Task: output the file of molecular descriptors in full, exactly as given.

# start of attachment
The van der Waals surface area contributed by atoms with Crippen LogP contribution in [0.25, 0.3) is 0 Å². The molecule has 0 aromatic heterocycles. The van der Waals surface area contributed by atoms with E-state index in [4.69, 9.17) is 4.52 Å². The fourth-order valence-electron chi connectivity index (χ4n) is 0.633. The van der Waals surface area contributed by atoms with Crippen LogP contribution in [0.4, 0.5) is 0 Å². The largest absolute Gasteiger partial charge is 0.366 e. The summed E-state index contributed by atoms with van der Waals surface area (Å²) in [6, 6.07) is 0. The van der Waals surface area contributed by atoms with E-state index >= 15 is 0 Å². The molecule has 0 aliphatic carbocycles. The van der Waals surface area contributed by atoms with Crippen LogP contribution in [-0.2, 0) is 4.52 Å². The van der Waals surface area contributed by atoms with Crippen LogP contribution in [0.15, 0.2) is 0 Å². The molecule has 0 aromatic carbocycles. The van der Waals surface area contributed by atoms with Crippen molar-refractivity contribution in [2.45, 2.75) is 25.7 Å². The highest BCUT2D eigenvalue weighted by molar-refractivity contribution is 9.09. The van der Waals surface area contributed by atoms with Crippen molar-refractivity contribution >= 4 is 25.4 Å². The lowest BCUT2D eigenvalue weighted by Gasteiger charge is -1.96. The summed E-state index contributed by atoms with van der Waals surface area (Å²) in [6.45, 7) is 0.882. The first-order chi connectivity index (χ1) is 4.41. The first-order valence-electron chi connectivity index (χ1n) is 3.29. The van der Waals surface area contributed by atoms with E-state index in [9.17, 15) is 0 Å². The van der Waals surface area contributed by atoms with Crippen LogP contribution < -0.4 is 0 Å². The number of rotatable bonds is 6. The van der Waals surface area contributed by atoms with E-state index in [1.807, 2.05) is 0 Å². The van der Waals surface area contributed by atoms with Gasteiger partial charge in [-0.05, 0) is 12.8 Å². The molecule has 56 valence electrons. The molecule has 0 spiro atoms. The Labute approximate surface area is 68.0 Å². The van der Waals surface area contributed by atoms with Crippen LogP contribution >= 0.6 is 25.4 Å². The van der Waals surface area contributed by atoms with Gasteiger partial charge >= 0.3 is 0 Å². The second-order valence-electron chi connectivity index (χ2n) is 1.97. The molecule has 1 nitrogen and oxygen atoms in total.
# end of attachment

The van der Waals surface area contributed by atoms with Crippen LogP contribution in [0.25, 0.3) is 0 Å². The molecule has 0 aromatic heterocycles. The van der Waals surface area contributed by atoms with E-state index in [4.69, 9.17) is 4.52 Å². The fourth-order valence-electron chi connectivity index (χ4n) is 0.633. The van der Waals surface area contributed by atoms with Crippen LogP contribution in [0.4, 0.5) is 0 Å². The largest absolute Gasteiger partial charge is 0.366 e. The summed E-state index contributed by atoms with van der Waals surface area (Å²) in [6, 6.07) is 0. The van der Waals surface area contributed by atoms with E-state index >= 15 is 0 Å². The molecule has 0 aliphatic carbocycles. The van der Waals surface area contributed by atoms with Crippen LogP contribution in [-0.2, 0) is 4.52 Å². The van der Waals surface area contributed by atoms with Crippen LogP contribution in [0.15, 0.2) is 0 Å². The molecule has 0 aromatic carbocycles. The van der Waals surface area contributed by atoms with Crippen molar-refractivity contribution in [2.45, 2.75) is 25.7 Å². The highest BCUT2D eigenvalue weighted by molar-refractivity contribution is 9.09. The van der Waals surface area contributed by atoms with Crippen molar-refractivity contribution >= 4 is 25.4 Å². The lowest BCUT2D eigenvalue weighted by Gasteiger charge is -1.96. The summed E-state index contributed by atoms with van der Waals surface area (Å²) in [6.45, 7) is 0.882. The first-order chi connectivity index (χ1) is 4.41. The first-order valence-electron chi connectivity index (χ1n) is 3.29. The van der Waals surface area contributed by atoms with E-state index in [9.17, 15) is 0 Å². The van der Waals surface area contributed by atoms with Crippen LogP contribution < -0.4 is 0 Å². The number of rotatable bonds is 6. The van der Waals surface area contributed by atoms with E-state index in [1.807, 2.05) is 0 Å². The van der Waals surface area contributed by atoms with Gasteiger partial charge in [-0.05, 0) is 12.8 Å². The molecule has 56 valence electrons. The molecule has 0 spiro atoms. The Labute approximate surface area is 68.0 Å². The van der Waals surface area contributed by atoms with Crippen LogP contribution >= 0.6 is 25.4 Å². The van der Waals surface area contributed by atoms with Gasteiger partial charge >= 0.3 is 0 Å². The second-order valence-electron chi connectivity index (χ2n) is 1.97. The molecule has 1 nitrogen and oxygen atoms in total.